In this post, with guest co-writers Edwin Biemond (@biemond) and Joel Nation (@joelith), we will explore virtualization with Docker. You may have heard of Docker, it is getting a lot of interest lately, especially with the recent announcement that Google are using it in their cloud service. What Docker does is that it allows you to create reusable ‘containers’ with applications in them. These can be distributed, will run on several platforms, and are much smaller than the ‘equivalent’ virtual machine images. The virtualization approach used by Docker is also a lot more lightweight than the approach used by hypervisors like VMWare and VirtualBox.
The motivation for looking at Docker is twofold. Firstly, there are a lot of virtual machines images created for training purposes, e.g. for SOA Suite. These are then distributed to Oracle folks and partners around the world. They tend to be in the 20-40 GB range in terms of size. This means that downloading them takes time, unzipping them takes time, and you need to have plenty of space to store them and so on. Publishing updates to these images is hard, and in reality means you need to go download them again. It would be nice to have a better way to distribute pre-built environments like this – a method that allowed for much smaller downloads, and the ability to publish updates easily, without sacrificing the control over the configuration of the environment – so that you still know what you are going to end up with when you start up the ‘image’.
Secondly, as many of you know, I have a strong interest in Continuous Delivery and automation of the build-test-release lifecycle. Being able to quickly create environments that are in a known state, to use for testing automation, is a key capability we would want when building a delivery pipeline.
Docker provides some capabilities that could really help in both of these areas. In this post, we are just going to focus on the first one, and while we are exploring, let’s also look at how well Docker integrates with other tools we care about – like Vagrant, Chef and Puppet for example.
Docker is a virtualization technology that uses containers. A container is a feature that was added to the Linux kernel recently. Solaris has had containers (or ‘zones’) for a long time. A container is basically a virtual environment (like a VM) where you can run applications in isolation – protected from other applications in other containers or on the ‘host’ system. Unlike a VM, it does not emulate a processor and run its own copy of the operating system, with its own memory, and virtual devices. Instead, it shares the host operating system, but has its own file system, and uses a layering technology to overlay sparse file systems on top of each other to create its file system – you’ll see what this means in practice later on. When you are ‘in’ the container, it looks like you are on a real machine, just like when you are ‘in’ a VM. The difference is that the container approach uses a lot less system resources than the VM approach, since it is not running another copy of the operating system.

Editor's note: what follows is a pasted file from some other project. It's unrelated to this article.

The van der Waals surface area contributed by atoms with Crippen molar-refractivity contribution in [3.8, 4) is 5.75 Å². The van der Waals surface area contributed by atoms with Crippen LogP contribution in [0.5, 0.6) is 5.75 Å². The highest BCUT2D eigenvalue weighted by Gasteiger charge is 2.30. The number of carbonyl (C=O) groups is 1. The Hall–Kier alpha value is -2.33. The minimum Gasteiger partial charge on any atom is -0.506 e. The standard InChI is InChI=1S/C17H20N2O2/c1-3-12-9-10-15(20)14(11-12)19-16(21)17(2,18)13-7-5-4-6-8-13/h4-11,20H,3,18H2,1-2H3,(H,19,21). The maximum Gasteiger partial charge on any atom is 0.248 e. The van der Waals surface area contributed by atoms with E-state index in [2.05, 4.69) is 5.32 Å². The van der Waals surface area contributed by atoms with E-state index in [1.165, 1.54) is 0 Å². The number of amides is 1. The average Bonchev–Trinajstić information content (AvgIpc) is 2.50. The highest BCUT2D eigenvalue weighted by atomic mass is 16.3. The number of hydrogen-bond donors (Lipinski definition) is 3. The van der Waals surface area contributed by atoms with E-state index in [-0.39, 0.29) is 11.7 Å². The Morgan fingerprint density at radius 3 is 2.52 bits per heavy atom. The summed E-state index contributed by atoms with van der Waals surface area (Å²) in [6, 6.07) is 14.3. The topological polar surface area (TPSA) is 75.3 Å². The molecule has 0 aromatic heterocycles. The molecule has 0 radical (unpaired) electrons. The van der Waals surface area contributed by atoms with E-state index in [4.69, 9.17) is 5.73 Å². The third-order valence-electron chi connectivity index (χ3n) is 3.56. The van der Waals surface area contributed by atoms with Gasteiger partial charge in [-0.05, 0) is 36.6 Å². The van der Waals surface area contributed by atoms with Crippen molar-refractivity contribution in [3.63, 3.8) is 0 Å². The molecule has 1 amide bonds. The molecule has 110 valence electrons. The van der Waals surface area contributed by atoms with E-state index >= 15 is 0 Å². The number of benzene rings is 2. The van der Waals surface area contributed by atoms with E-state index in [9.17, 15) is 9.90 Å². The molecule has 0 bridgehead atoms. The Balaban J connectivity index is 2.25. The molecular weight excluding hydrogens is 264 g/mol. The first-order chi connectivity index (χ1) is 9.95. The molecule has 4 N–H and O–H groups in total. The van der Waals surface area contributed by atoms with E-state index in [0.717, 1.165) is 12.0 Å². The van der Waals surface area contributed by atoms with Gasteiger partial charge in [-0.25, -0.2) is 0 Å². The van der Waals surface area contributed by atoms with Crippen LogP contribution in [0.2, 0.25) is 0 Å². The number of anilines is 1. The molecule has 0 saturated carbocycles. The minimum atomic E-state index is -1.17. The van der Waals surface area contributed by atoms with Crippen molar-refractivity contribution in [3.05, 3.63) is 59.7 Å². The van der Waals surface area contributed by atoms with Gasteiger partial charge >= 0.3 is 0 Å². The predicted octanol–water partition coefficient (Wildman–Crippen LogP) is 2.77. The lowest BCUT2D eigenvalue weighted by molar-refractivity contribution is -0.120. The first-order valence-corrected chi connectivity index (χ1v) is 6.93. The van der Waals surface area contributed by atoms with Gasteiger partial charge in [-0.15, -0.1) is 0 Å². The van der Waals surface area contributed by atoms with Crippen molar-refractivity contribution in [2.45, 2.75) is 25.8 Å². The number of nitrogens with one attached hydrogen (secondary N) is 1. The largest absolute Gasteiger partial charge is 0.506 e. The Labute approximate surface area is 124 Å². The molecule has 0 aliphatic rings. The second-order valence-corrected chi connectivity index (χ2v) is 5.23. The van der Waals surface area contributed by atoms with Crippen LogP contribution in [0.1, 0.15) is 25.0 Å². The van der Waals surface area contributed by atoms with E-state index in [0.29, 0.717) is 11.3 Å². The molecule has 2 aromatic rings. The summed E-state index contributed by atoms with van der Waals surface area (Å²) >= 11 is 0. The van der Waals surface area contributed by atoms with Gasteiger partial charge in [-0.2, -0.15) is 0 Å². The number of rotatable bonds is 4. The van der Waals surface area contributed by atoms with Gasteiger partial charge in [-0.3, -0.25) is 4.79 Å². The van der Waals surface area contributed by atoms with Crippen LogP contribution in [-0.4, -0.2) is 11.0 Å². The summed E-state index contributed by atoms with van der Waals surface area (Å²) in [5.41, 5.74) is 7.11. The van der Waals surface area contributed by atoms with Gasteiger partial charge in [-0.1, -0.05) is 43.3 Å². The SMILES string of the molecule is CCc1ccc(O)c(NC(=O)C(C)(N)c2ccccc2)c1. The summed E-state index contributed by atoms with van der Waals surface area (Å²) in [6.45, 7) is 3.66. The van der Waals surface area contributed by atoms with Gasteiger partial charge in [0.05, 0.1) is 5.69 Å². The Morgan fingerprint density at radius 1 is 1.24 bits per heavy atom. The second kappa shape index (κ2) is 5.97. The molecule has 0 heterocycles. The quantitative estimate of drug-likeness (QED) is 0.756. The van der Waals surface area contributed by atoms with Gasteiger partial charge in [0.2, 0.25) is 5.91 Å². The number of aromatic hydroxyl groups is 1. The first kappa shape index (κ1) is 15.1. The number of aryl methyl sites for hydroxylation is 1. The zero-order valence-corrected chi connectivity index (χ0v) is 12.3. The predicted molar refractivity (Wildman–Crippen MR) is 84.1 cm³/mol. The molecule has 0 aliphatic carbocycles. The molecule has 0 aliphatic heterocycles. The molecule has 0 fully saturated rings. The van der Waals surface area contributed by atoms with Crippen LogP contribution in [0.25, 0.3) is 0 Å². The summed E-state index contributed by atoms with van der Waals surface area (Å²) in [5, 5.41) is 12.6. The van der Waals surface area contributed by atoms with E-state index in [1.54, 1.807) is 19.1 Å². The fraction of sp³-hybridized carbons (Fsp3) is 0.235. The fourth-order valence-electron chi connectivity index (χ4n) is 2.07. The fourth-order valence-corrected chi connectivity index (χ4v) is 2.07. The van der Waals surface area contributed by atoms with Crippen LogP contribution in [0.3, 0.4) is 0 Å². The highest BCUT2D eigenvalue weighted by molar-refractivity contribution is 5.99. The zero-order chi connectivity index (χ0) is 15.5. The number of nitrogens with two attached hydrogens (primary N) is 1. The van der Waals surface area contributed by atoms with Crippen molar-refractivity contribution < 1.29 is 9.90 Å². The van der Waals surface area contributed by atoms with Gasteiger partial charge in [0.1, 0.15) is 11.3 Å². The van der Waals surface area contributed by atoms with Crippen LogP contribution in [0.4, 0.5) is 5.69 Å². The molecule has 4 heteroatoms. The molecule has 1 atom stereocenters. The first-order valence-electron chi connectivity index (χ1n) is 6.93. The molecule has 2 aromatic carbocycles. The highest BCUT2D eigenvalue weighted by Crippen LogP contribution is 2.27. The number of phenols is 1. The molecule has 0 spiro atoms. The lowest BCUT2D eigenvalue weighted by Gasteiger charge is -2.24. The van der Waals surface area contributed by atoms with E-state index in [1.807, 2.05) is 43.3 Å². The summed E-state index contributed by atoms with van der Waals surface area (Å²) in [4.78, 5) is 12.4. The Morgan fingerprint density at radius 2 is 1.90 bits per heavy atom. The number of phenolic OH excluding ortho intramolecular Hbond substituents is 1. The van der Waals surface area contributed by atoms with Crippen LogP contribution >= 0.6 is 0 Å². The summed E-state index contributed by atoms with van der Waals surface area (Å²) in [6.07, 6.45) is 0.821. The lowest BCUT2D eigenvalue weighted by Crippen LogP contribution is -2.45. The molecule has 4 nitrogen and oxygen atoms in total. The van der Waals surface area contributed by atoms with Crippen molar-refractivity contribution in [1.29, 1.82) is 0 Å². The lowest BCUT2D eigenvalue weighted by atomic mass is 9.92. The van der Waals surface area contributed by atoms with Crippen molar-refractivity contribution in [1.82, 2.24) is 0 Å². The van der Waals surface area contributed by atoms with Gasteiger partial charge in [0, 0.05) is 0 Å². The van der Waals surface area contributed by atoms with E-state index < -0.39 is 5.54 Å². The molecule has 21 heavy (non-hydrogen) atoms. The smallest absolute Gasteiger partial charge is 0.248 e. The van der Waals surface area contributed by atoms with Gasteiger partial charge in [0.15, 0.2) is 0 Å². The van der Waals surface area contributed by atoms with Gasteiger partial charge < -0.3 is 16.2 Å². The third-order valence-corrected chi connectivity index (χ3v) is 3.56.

This means that more of your physical memory is available to run the actual application you care about, and less of it is consumed by the virtualization software and the virtualized operating system. When you are running VMs – this impact can be significant, especially if you need to run two or three VMs.
Containers are pretty mainstream – as we said, Solaris has had them for years, and people have been using them to isolate production workloads for a long time.
You can use Linux containers without using Docker. Docker just makes the whole experience a lot more pleasant. Docker allows you to create a container from an ‘image’, and to save the changes that you make, or to throw them away when you are done with the container.
These images are versioned, and they are layered on top of other images. So they are reusable. For example, if you had five demo/training environments you wanted to use, but they all have SOA Suite, WebLogic, JDK, etc., in them – you can put SOA Suite into one image, and then create five more images for each of the five demo/training environments – each of these as a layer on top of the SOA image. Now if you had one of those five ‘installed’ on your machine and you wanted to fire up one of the others, Docker allows you to just pull down that relatively small demo image and run it right on top of the relatively large SOA image you already have. Read the complete article here.
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